And yet, to watch how it all unfolded in the news and online... I'd like to say that it was shocking at how so many were quick to turn the 'bloody finger' toward one another... but it wasn't.
Sad to say, if there's one thing out of this whole situation that didn't surprise me it was the utter division it brought to the political spectrum.
Because if Jared Loughner wasn't a secret Liberal Commie Sympathizer then he was brainwashed by the violent rhetoric from the Conservative Right.
He's somebody else's problem.
Their monster, not ours.
I think that the easiest thing -- the most basic, simple thing -- one can do in this situation is to turn the blame on someone else; to look at the horror of what's transpired and have your own self-preservation be the primary and overriding thought.
And I think it's pathetic.
To be clear here, I'm glad that Congresswoman Giffords is breathing on her own now. I'm glad that there is one less death to be attributed to this stupid, stupid act.
But there are innocent people who are dead now and, as far as I can tell, their only crime was to get off their ass and get out and try to be a part of the running of their country; to exercise their duty (and right) in an active and healthy Democracy; to interact with their Congresswoman and try to make their Government make sense for them.
And they're dead now. Dead or wounded.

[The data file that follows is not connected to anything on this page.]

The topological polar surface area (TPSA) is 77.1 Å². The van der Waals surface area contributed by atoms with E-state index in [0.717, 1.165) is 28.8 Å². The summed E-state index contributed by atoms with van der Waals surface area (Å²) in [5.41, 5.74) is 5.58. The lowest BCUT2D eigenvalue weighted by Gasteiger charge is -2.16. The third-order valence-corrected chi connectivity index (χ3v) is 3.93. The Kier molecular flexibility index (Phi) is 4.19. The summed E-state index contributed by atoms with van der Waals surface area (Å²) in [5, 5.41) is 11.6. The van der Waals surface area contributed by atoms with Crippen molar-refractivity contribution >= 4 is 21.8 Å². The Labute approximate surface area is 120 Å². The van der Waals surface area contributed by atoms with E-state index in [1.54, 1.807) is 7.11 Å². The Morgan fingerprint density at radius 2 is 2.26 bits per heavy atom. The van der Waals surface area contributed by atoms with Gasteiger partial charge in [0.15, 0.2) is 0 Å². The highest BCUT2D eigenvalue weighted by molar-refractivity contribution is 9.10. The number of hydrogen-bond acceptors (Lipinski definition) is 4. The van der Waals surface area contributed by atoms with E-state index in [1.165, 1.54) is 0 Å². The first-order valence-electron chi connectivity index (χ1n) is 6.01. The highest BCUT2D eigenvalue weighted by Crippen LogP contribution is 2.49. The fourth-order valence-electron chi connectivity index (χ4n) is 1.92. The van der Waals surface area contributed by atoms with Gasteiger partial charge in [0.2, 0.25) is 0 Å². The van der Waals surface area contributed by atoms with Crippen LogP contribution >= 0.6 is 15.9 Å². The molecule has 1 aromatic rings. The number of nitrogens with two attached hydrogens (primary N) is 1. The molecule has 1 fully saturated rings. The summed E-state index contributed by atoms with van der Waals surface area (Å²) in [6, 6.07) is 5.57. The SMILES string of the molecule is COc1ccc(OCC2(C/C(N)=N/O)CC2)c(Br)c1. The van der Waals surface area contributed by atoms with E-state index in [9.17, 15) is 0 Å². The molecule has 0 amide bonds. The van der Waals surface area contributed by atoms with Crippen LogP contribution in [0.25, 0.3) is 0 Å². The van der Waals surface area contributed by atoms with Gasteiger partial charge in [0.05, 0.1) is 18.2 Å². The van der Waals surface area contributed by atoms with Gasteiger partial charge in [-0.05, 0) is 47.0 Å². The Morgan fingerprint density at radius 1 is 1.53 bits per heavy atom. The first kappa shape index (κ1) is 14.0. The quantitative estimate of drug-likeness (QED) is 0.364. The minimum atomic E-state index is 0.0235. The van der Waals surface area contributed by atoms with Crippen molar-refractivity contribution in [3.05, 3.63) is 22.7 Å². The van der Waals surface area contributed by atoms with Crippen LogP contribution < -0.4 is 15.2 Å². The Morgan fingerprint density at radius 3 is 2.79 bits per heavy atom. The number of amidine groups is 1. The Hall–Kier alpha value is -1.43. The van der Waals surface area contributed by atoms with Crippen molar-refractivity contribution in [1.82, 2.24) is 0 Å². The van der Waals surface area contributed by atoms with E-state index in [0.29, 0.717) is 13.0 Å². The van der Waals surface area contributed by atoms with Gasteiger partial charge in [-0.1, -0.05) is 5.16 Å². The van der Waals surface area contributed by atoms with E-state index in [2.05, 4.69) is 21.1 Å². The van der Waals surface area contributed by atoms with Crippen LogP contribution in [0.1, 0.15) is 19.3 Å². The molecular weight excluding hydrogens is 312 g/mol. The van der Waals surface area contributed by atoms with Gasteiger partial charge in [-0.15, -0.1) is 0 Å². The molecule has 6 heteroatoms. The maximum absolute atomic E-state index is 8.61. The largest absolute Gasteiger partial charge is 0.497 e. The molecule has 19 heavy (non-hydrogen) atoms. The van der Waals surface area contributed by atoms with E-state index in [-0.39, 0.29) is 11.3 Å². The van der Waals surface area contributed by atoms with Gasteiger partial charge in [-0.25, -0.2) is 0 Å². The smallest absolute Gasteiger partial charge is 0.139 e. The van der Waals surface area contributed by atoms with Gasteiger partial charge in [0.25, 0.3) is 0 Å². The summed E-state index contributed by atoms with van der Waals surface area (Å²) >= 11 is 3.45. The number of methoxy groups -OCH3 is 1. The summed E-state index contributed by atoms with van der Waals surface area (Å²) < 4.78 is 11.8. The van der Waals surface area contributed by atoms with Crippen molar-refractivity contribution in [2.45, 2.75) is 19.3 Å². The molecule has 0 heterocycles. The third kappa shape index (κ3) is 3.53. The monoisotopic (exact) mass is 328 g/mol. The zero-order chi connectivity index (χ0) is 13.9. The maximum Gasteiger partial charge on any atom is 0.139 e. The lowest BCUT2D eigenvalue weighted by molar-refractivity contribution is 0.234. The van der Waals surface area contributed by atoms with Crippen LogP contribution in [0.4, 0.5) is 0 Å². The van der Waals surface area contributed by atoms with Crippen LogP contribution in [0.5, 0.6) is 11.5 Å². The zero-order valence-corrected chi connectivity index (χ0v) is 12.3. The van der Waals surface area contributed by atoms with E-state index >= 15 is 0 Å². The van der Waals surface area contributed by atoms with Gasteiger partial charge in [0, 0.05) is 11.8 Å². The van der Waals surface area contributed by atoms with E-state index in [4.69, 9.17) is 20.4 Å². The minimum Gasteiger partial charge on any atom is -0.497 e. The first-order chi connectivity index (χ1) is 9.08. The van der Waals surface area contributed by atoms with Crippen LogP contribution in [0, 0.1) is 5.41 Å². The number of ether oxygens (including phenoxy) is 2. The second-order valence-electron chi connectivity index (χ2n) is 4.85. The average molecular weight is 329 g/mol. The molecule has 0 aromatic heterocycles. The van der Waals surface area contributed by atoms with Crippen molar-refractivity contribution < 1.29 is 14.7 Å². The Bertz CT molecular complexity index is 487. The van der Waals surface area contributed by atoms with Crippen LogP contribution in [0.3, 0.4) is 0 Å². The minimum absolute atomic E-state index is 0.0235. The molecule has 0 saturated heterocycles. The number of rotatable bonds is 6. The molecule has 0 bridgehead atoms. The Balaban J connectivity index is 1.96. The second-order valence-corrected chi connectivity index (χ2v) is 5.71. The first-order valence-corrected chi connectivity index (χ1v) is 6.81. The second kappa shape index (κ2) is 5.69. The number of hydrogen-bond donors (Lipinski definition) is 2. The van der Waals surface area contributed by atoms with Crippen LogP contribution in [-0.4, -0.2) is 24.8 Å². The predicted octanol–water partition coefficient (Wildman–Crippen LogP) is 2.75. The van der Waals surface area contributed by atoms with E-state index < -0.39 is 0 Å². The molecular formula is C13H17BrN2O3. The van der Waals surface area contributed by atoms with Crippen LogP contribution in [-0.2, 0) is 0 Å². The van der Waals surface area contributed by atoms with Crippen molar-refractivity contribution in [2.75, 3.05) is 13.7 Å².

There's a little girl who's face is being plastered all over the news, this poor little girl who wanted to be a ballerina. And a Judge. A District Court Judge who happened to be at the wrong place at the wrong time.
But what about those other people?
As far as I can tell, there's exactly one story out there and it's about a man who died shielding his wife from a hail of bullets. But pretty much everything else I can find is about who's fault it is. Who is to blame, who stands to lose in the polls (hint: 2011's not looking good for Ms. Palin) and, by God, what will the President say when he gets down there?
For all the mud-slinging and trash-talking I'm seeing on the News, for all the 'that's not what I meants' and 'how dare you's?!' what I'm not seeing is the genuine grief for these ordinary folk and what they represent: That, agree with them or not, their claim to a healthy Democracy is only as strong as the one person willing to show up and substitute bullets for ballets.
I mean, seriously, how did we get to the point where we can no longer disagree with one another without engendering hatred? Without villain-izing each another? Without de-humanizing our 'enemies' to the point where someone can get it in their head that killing those you disagree with is acceptable?
Or something to be lauded?
I'm hopeful -- if there is any shred of goodness to come out of this -- that this tragedy will spark politicians and pundits and the media to think twice about the words they speak.
I think both sides could do with taking it down a notch or three.
But I'm even more hopeful that this tragedy will inspire others, other regular folk, to stand up where those innocent bystanders fell; that it might inspire others to get involved in the care and maintenance of their Government... to put aside the rhetoric and learn the facts for themselves.
Maybe then it might not be so hard to shelve such inane labels as 'Democrat' or 'Republican' or 'Liberal' or 'Conservative'. Maybe, just maybe, then it wouldn't be so damned hard to find a way to work together for the good of all.
P.S: On a not-entirely-related-but-somehow-still-relevant note: